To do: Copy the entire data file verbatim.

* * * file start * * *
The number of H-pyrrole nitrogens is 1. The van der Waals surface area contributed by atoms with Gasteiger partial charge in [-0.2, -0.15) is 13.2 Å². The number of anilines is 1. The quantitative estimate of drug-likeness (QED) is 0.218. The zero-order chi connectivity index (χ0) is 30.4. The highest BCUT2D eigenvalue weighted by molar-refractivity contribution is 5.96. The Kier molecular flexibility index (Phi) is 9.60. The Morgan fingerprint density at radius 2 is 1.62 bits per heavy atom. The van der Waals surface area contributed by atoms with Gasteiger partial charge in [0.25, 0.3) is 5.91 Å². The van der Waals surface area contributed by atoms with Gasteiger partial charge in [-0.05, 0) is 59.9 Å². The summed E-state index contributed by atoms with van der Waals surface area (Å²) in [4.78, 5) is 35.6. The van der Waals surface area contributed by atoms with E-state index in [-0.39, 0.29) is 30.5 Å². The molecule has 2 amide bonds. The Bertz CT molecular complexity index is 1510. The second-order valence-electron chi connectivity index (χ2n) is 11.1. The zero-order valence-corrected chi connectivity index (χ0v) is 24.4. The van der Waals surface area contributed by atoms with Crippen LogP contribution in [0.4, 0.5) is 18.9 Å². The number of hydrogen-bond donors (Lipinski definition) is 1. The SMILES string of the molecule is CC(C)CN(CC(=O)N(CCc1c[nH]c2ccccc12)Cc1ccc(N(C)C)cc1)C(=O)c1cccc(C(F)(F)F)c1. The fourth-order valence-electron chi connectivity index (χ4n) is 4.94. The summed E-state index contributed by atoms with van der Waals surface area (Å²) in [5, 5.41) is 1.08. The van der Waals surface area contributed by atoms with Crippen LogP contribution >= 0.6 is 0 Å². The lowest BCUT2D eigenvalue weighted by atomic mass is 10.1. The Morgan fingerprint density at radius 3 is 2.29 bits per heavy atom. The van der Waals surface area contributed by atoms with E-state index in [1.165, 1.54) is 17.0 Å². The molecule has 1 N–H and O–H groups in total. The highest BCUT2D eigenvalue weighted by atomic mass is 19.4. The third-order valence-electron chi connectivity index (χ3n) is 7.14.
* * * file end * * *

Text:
The number of H-pyrrole nitrogens is 1. The van der Waals surface area contributed by atoms with Gasteiger partial charge in [-0.2, -0.15) is 13.2 Å². The number of anilines is 1. The quantitative estimate of drug-likeness (QED) is 0.218. The zero-order chi connectivity index (χ0) is 30.4. The highest BCUT2D eigenvalue weighted by molar-refractivity contribution is 5.96. The Kier molecular flexibility index (Phi) is 9.60. The Morgan fingerprint density at radius 2 is 1.62 bits per heavy atom. The van der Waals surface area contributed by atoms with Gasteiger partial charge in [0.25, 0.3) is 5.91 Å². The van der Waals surface area contributed by atoms with Gasteiger partial charge in [-0.05, 0) is 59.9 Å². The summed E-state index contributed by atoms with van der Waals surface area (Å²) in [4.78, 5) is 35.6. The van der Waals surface area contributed by atoms with E-state index in [-0.39, 0.29) is 30.5 Å². The molecule has 2 amide bonds. The Bertz CT molecular complexity index is 1510. The second-order valence-electron chi connectivity index (χ2n) is 11.1. The zero-order valence-corrected chi connectivity index (χ0v) is 24.4. The van der Waals surface area contributed by atoms with Crippen LogP contribution in [0.4, 0.5) is 18.9 Å². The number of hydrogen-bond donors (Lipinski definition) is 1. The SMILES string of the molecule is CC(C)CN(CC(=O)N(CCc1c[nH]c2ccccc12)Cc1ccc(N(C)C)cc1)C(=O)c1cccc(C(F)(F)F)c1. The fourth-order valence-electron chi connectivity index (χ4n) is 4.94. The summed E-state index contributed by atoms with van der Waals surface area (Å²) in [5, 5.41) is 1.08. The van der Waals surface area contributed by atoms with Crippen LogP contribution >= 0.6 is 0 Å². The lowest BCUT2D eigenvalue weighted by atomic mass is 10.1. The Morgan fingerprint density at radius 3 is 2.29 bits per heavy atom. The van der Waals surface area contributed by atoms with E-state index in [1.165, 1.54) is 17.0 Å². The molecule has 1 N–H and O–H groups in total. The highest BCUT2D eigenvalue weighted by atomic mass is 19.4. The third-order valence-electron chi connectivity index (χ3n) is 7.14.